What's the BEST Way to Get Internet while Traveling the US in an RV or Boat?
Internet access is almost as essential as water, power and sewer access for RVers, cruisers and nomads - some would even say it's more essential.
It's an amenity that is vital in keeping in touch with loved ones, earning an income, remote learning, entertainment, making new friends, travel routing and managing finances.
The options for keeping online while traveling are quite different than those available while living in a fixed location. It is not going to be anywhere near as easy as just "plugging in" to cable or DSL like you might in a fixed location home.
Most mobile options are wireless, which presents a host of new challenges to understand with variable signals and performance.
Can you get online everywhere, reliably, with high speeds, and for cheap? Probably not.
But being online nearly everywhere and most of the time
for an affordable price is within reach.
This guide is meant to give you an overview of the considerations and options, as well as an introduction to all we offer here at the Mobile Internet Resource Center.
About the Mobile internet Resource Center
We strive to be an unbiased resource center for RVers and Cruisers.
We do not resell products, gear, plans or services and we do not have 3rd party advertising or sponsors. We are community funded - all of our content is supported by our premium memberships and sales of The Mobile Internet Handbook.
We research, test the options, and analyze industry news... so you can focus on what drives you.
In this Guide:
- Video Overview
- The Challenge of Mobile Internet
- Ways RVers Keep Online
- Speicial Use Cases Guides (Working, TV & Movies, Gaming)
- Other Resources We Offer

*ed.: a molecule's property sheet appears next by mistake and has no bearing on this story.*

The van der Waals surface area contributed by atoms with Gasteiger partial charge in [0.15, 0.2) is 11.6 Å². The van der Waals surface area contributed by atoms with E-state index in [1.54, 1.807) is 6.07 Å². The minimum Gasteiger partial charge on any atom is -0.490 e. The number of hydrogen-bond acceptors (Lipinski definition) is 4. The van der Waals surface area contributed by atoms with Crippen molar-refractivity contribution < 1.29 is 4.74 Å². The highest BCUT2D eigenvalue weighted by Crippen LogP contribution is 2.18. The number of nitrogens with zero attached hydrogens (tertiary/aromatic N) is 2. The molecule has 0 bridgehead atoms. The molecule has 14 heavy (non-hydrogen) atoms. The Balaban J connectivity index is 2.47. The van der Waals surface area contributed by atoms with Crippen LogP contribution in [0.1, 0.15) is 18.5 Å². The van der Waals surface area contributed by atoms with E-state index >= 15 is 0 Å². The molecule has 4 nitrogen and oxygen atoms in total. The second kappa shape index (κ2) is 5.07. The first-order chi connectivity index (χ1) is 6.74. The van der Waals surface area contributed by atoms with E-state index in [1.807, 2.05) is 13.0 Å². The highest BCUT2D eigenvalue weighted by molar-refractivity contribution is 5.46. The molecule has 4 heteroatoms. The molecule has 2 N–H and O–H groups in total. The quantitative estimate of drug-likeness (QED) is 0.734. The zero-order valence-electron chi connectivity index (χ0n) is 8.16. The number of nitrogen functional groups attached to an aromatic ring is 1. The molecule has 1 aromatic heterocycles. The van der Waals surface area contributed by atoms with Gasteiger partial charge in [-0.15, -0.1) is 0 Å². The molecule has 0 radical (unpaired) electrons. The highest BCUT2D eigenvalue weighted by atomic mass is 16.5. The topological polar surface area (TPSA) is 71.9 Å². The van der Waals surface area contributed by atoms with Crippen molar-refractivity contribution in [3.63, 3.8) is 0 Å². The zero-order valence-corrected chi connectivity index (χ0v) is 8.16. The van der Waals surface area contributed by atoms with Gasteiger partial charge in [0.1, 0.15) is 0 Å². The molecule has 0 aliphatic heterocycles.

- Book, App, Membership, Discussion Group, Newsletter, Classroom
Mobile Internet Video Overview
We've created a quick 16-minute overview video - we recommend starting with watching this and then proceeding to the further details in this article (video brand new for March 2018!)
The Challenge of Mobile Internet
Question: What is the BEST way to keep connected while traveling?
Answer: Whatever works best at your current location.
If you're staying in one place for a long period of time - the choice is easier. You find what works best in that location and optimize for it. It's not much different than moving into an apartment or house in a new location.
Mobility, however, presents some unique considerations, and that's what we focus on here.
If you want or need to be moving locations fairly often, you need to be prepared for the reality that what works best may change each time you relocate.
Which means you'll have to weigh how many options are practical for you to bring along to best meet your needs and travel style.
On the road, you will be encountering:
- Intermittent and variable connections.
- Varying speeds – from frustratingly slow to blazingly fast.
- Data caps.
Ways RVers & Cruisers Keep Online:
Cellular and Public WiFi (such as offered by campgrounds & marinas) are the primary internet options for those who keep a mobile lifestyle. Satellite internet is an option that has considerations, but provides coverage for those really going off into the boonies. For those staying places seasonally, there might also be options for subscribing to cable or DSL right at your site or slip.
Here’s a quick grid that shows the trade-offs of these options:
Did you know that the term 'Wi-Fi' doesn't necessarily mean internet access?
To learn more, here's our quick guide to understanding these basics:
What is the Difference between WiFi and Cellular?
There is currently no one single best solution for keeping online that is appropriate for everyone. Each traveler usually ends up with a slightly different approach that best fits their travel style, internet needs, technical comfort level and budget.
And this stuff changes quickly - even if we could recommend a best solution for today, tomorrow there may be new options to consider.
It might consist of multiple cellular carriers, signal enhancing gear, WiFi equipment and perhaps even satellite. And the costs can add up, as can the complexity.
Guide: See our Assessing Your Mobile Internet Needs to better understand the considerations to make when deciding the options you need in your setup.
Here are the primary mobile internet options:Cellular WiFi Satellite Alternatives
It's truly mobile, can be extremely fast (sometimes even faster than cable modems!) and is much more secure & reliable than public WiFi hotspots.